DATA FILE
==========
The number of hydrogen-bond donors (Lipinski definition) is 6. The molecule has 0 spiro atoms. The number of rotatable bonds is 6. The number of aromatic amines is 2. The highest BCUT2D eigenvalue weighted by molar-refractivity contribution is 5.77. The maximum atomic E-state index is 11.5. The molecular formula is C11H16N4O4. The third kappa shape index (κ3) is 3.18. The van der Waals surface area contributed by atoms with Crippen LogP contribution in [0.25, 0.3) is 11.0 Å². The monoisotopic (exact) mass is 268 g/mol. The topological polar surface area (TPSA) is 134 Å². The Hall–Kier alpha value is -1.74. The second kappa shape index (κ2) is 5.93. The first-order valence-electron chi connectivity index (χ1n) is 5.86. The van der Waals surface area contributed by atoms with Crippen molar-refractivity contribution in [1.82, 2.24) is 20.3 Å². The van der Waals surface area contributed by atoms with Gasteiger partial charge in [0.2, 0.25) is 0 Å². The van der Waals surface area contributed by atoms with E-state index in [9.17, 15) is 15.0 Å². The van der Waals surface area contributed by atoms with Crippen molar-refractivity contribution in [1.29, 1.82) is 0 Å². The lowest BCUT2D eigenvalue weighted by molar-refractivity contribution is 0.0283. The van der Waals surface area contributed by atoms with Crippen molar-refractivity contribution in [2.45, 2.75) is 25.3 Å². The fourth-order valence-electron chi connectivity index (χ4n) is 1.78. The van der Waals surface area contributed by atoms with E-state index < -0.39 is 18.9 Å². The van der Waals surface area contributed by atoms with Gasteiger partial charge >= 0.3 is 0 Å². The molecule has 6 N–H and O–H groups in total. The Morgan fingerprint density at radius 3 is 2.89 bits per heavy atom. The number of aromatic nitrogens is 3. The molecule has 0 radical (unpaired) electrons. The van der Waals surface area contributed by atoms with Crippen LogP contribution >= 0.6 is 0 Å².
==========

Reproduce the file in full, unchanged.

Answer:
The number of hydrogen-bond donors (Lipinski definition) is 6. The molecule has 0 spiro atoms. The number of rotatable bonds is 6. The number of aromatic amines is 2. The highest BCUT2D eigenvalue weighted by molar-refractivity contribution is 5.77. The maximum atomic E-state index is 11.5. The molecular formula is C11H16N4O4. The third kappa shape index (κ3) is 3.18. The van der Waals surface area contributed by atoms with Crippen LogP contribution in [0.25, 0.3) is 11.0 Å². The monoisotopic (exact) mass is 268 g/mol. The topological polar surface area (TPSA) is 134 Å². The Hall–Kier alpha value is -1.74. The second kappa shape index (κ2) is 5.93. The first-order valence-electron chi connectivity index (χ1n) is 5.86. The van der Waals surface area contributed by atoms with Crippen molar-refractivity contribution in [1.82, 2.24) is 20.3 Å². The van der Waals surface area contributed by atoms with Gasteiger partial charge in [0.2, 0.25) is 0 Å². The van der Waals surface area contributed by atoms with E-state index in [9.17, 15) is 15.0 Å². The van der Waals surface area contributed by atoms with Crippen molar-refractivity contribution in [1.29, 1.82) is 0 Å². The lowest BCUT2D eigenvalue weighted by molar-refractivity contribution is 0.0283. The van der Waals surface area contributed by atoms with Crippen molar-refractivity contribution in [2.45, 2.75) is 25.3 Å². The fourth-order valence-electron chi connectivity index (χ4n) is 1.78. The van der Waals surface area contributed by atoms with E-state index < -0.39 is 18.9 Å². The van der Waals surface area contributed by atoms with Gasteiger partial charge >= 0.3 is 0 Å². The molecule has 6 N–H and O–H groups in total. The Morgan fingerprint density at radius 3 is 2.89 bits per heavy atom. The number of aromatic nitrogens is 3. The molecule has 0 radical (unpaired) electrons. The van der Waals surface area contributed by atoms with Crippen LogP contribution >= 0.6 is 0 Å².